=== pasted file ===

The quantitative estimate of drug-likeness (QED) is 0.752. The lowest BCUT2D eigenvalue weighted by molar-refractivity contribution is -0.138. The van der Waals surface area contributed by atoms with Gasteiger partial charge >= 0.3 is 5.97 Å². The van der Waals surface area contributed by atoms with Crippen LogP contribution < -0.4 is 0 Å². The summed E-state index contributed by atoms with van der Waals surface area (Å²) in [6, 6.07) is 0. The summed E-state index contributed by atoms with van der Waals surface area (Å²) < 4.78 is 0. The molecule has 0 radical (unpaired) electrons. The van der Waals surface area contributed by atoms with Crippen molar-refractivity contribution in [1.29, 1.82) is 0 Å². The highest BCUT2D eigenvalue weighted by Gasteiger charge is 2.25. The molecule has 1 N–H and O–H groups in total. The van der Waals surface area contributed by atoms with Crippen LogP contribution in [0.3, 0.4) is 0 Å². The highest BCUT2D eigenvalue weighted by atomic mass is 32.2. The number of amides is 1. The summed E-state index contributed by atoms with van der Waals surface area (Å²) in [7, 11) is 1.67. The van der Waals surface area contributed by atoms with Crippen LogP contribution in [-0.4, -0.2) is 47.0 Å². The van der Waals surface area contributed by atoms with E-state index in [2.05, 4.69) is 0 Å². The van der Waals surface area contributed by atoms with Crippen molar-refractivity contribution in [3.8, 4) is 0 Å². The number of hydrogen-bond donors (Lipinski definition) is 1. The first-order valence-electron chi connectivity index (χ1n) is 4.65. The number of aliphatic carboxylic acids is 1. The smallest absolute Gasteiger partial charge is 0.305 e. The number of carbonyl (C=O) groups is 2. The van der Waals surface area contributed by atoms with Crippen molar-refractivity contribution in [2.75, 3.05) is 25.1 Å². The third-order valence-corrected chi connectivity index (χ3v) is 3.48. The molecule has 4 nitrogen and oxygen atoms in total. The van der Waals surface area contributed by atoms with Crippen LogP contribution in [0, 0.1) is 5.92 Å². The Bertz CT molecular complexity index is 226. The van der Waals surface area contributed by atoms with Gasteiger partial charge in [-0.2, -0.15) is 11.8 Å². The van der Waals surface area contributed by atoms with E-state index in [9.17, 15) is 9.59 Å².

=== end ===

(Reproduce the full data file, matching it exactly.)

The quantitative estimate of drug-likeness (QED) is 0.752. The lowest BCUT2D eigenvalue weighted by molar-refractivity contribution is -0.138. The van der Waals surface area contributed by atoms with Gasteiger partial charge >= 0.3 is 5.97 Å². The van der Waals surface area contributed by atoms with Crippen LogP contribution < -0.4 is 0 Å². The summed E-state index contributed by atoms with van der Waals surface area (Å²) in [6, 6.07) is 0. The summed E-state index contributed by atoms with van der Waals surface area (Å²) < 4.78 is 0. The molecule has 0 radical (unpaired) electrons. The van der Waals surface area contributed by atoms with Crippen molar-refractivity contribution in [1.29, 1.82) is 0 Å². The highest BCUT2D eigenvalue weighted by Gasteiger charge is 2.25. The molecule has 1 N–H and O–H groups in total. The van der Waals surface area contributed by atoms with Crippen LogP contribution in [0.3, 0.4) is 0 Å². The highest BCUT2D eigenvalue weighted by atomic mass is 32.2. The number of amides is 1. The summed E-state index contributed by atoms with van der Waals surface area (Å²) in [7, 11) is 1.67. The van der Waals surface area contributed by atoms with Crippen LogP contribution in [-0.4, -0.2) is 47.0 Å². The van der Waals surface area contributed by atoms with E-state index in [2.05, 4.69) is 0 Å². The van der Waals surface area contributed by atoms with Crippen molar-refractivity contribution in [3.8, 4) is 0 Å². The number of hydrogen-bond donors (Lipinski definition) is 1. The first-order valence-electron chi connectivity index (χ1n) is 4.65. The number of aliphatic carboxylic acids is 1. The smallest absolute Gasteiger partial charge is 0.305 e. The number of carbonyl (C=O) groups is 2. The van der Waals surface area contributed by atoms with Crippen molar-refractivity contribution in [2.75, 3.05) is 25.1 Å². The third-order valence-corrected chi connectivity index (χ3v) is 3.48. The molecule has 4 nitrogen and oxygen atoms in total. The van der Waals surface area contributed by atoms with Crippen LogP contribution in [0, 0.1) is 5.92 Å². The Bertz CT molecular complexity index is 226. The van der Waals surface area contributed by atoms with Gasteiger partial charge in [-0.2, -0.15) is 11.8 Å². The van der Waals surface area contributed by atoms with E-state index in [9.17, 15) is 9.59 Å².